Remote employee onboarding tips from Asana Chief of Staff Anna Binder

Remote employee onboarding tips from Asana Chief of Staff Anna Binder

For teams that are still hiring, it can be difficult to know how to onboard a new employee without interacting face-to-face. Even with video calls and clear communication channels, there are parts of your onboarding program that will be different in light of the new remote work standards.

To help keep new hires engaged and help managers everywhere apply the same level of care and authenticity to remote onboarding as they did to regular onboarding, we asked Anna Binder, Asana’s Chief People Officer, to share some tips. And this is what she told us.

Tips for managers onboarding new employees remotely

1. Connect with new teammates before they start

To ensure that new employees feel connected to their team, we encourage managers to communicate with their new employees to get to know each other before their start date. At Asana, we keep new hires engaged by reaching out to them before their start date with information they may need, details about what their first day will be like, and a warm greeting from the team.

Make sure you are included in all pre-onboarding communications, so you can get involved and offer additional support. People often have questions before starting a new job, particularly in a context that is changing a lot around us. By providing the new hire with a direct line of communication with their manager and teammates, they can get their questions answered and reduce the uncertainty that can build up before they even start work.

In addition to that, we encourage the establishment of a mentoring program between new hires and existing members of your team or an adjacent team. At Asana, we pair the new hire with a mentor who isn’tyour manager; Nobody wants to ask their manager a lot of questions in the first week. So we appointed a teammate to be the person he can turn to. From a volunteer pool of onboarding mentors, we select a mentor for each new hire so they have a trusted guide to provide motivation and emotional support. Having a mentor or co-worker is especially important for remote onboarding, so the new hire has someone to provide workplace context and points of contact in their first few weeks.

2. Make the first day count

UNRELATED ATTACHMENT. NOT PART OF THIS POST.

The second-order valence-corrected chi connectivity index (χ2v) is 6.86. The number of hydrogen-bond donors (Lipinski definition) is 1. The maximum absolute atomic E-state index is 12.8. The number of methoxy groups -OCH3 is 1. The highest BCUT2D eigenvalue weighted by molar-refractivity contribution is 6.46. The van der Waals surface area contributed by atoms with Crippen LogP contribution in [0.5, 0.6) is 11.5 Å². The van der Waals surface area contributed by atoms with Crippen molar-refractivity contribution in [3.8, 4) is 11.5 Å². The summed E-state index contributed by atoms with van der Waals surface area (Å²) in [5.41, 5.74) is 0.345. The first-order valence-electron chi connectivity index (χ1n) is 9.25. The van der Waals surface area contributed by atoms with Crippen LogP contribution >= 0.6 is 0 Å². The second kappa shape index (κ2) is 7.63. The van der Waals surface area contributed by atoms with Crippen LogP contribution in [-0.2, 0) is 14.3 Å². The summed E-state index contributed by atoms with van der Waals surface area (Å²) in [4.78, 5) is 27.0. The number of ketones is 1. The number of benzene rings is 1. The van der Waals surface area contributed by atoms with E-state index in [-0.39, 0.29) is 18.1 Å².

Onboarding is a pivotal moment, and you can make employees feel as special as the first day of school. However, too often the focus is on getting people started and contributing, rather than helping them fit into a new culture and creating a space for them to be themselves.

When onboarding new employees remotely, start by making sure all of your most important resources like team directories, shared calendars, and internal communication channels are easily and clearly accessible, but not the main focus of the day Then do your best to replicate the feeling of being in the same room with other teammates. We do this by creating an online community for new hires in Slack, hosting virtual welcome lunches, and scheduling virtual coffee dates with teammates they’ll be working with.

At the end of the day, take a moment to see how the new hire onboarded remotely is doing, review their first day, and give them a space to share how it went. Also, ask if there is anything that could be improved or changed to help you feel more connected. These practices help ensure that new hires feel seen, heard, and included from the start.

3. Don’t assume you can rely on the same communication standards.

The communication norms you created for a team working in person may not be correct when the team is dispersed. Take the time to create a new “agreement” regarding norms , communication expectations, and update frequency for the work-from-home team. Then, make these expectations clear to the new employee.

Part of what it means to create an inclusive remote team is making sure everyone has easy access to what’s going on and clear visibility into how their work connects to the larger goals of the team. With Asana, team members can find and access all of this information, even if they work different hours. And works. According to the Anatomy of Work: Remote Teams survey , nearly two-thirds (62%) of global workers are using collaboration software, messaging, and video conferencing tools more often now that they work from home. Additionally, nearly 25% of American workers are using collaboration tools for the first time.